The Portable Document Format (PDF) developed by Adobe can be made accessible, but it very much depends on how the original document is designed. If it is a poster created in a publishing application, scanned or saved from a Word document and locked down for copyright reasons then saved as PDF, it is liable to act in the same way as a picture. This means the text cannot be read by a screen reader or adapted for easier reading. It is appreciated that the concept of the PDF is to ensure that printed or saved versions of a document remain as the author intends, but there are ways to help the reader who uses assistive technologies or requires different formats of the text and graphics.
- If you save as PDF from a Microsoft Office 2007/2010 document add ‘alt tags’ to pictures or diagrams (menu – format picture) and these will be carried over as will the use of style sheets with headings or templates, page numbers and tables that have headers with the main information e.g. in a calendar the days of the week would go along the top. These features may not work when you print to PDF – see WebAIM and JISC TechDis links below for further instructions.
- If you use one of the many free converters when working with Microsoft Word make sure you follow the instructions above and then check accessibility and offer alternative formats in HTML and RTF. Mac OSX users do not need these tools as it is possible to print to PDF, but accessibility may remain an issue.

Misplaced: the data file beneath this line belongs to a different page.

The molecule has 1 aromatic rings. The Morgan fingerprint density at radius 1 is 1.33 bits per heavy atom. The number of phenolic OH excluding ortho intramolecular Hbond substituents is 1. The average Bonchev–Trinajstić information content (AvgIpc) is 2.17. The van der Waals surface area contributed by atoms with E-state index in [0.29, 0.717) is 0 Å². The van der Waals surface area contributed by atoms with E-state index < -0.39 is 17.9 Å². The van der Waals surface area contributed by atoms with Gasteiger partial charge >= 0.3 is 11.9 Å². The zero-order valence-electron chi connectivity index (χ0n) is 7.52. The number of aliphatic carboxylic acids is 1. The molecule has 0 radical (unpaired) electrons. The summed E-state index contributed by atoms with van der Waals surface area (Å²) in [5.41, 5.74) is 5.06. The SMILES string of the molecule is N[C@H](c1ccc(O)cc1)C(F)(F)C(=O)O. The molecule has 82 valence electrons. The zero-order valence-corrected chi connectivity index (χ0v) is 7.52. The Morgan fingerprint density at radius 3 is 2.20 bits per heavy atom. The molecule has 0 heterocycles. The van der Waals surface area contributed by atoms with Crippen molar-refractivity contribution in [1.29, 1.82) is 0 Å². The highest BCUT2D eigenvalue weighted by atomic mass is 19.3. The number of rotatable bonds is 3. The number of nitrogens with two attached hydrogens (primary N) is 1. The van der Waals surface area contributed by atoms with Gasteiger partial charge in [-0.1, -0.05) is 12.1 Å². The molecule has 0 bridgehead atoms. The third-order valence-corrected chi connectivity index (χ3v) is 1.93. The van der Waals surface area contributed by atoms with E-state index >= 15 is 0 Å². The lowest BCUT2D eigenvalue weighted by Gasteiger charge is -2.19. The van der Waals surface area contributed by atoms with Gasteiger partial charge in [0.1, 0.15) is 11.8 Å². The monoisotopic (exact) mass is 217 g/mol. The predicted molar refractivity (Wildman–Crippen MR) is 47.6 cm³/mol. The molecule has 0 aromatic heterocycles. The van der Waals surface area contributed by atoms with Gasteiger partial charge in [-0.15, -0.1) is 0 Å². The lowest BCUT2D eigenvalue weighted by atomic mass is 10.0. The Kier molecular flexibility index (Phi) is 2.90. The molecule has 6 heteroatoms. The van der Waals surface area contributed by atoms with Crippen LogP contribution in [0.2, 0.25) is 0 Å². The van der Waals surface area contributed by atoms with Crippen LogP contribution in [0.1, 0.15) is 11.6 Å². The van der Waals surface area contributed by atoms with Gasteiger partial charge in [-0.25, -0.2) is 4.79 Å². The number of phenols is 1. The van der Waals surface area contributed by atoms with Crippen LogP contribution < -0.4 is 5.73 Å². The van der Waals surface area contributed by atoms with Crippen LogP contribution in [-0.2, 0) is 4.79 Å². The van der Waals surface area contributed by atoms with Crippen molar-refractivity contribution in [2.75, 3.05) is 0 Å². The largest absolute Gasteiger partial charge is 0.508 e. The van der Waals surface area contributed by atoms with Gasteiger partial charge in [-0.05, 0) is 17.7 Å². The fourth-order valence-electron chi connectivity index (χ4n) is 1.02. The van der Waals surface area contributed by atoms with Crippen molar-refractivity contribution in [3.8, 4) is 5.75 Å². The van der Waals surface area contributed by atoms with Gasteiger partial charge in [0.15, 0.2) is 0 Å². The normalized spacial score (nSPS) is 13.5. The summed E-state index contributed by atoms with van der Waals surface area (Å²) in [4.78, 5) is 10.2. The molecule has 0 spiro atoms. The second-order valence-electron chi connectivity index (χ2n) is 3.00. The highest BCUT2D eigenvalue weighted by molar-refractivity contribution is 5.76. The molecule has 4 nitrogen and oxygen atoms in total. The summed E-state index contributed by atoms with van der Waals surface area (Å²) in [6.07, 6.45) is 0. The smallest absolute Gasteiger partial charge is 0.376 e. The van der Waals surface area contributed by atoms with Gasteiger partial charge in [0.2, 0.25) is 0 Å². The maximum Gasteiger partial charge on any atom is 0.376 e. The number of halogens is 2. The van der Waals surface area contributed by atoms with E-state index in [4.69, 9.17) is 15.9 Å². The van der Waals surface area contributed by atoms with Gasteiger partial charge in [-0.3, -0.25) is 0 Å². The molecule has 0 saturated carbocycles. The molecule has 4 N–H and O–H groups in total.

- If you save the PDF from a publishing application or it has been scanned and is in picture format make sure you offer an alternative in HTML or RTF. There is also the possibility of adding alternative text and helping the reader to follow the correct reading order in an original PDF by adding appropriate tags etc if you have Adobe Acrobat Professional – see JISC TechDis link below for further instructions.
- Adobe Acrobat Professional may not be available to staff, but if you are using this application – follow the advice in the ‘Accessibility Setup Assistant’ under the ‘Advanced menu’. Here there are guidelines for tags to describe pictures, structure, form fields and reading flow when magnified. If you need to scan in a document use the Optical Character Recognition offered in the latest versions – use the Accessibility Check with ‘Create Accessibility Report’ and ‘Include repair hints in the Accessibility Report’ boxes checked – see JISC TechDis link below for further instructions.
- Test your document by using Adobe Reader Accessibility Quick Check under the Document menu and the Read Out Loud feature under the View menu. If you have made your document available on-line you can also use the URL with Adobe converter to HTML or text. Offer alternative formats such as HTML and RTF or Office documents in their original format if they are available.
- JISC TechDis: Making the most of PDFs
- Gizmo: Best Free PDF Writers – not all accessible.
- Adobe Accessibility Training Resources – reading and creating accessible PDF documents – a set of animated tutorials that are easy to follow.
- Add the ‘Save as PDF’ feature for Microsoft Word 2010
- WebAIM: PDF Accessibility
- RNIB Adobe Acrobat PDFs – Web Access Centre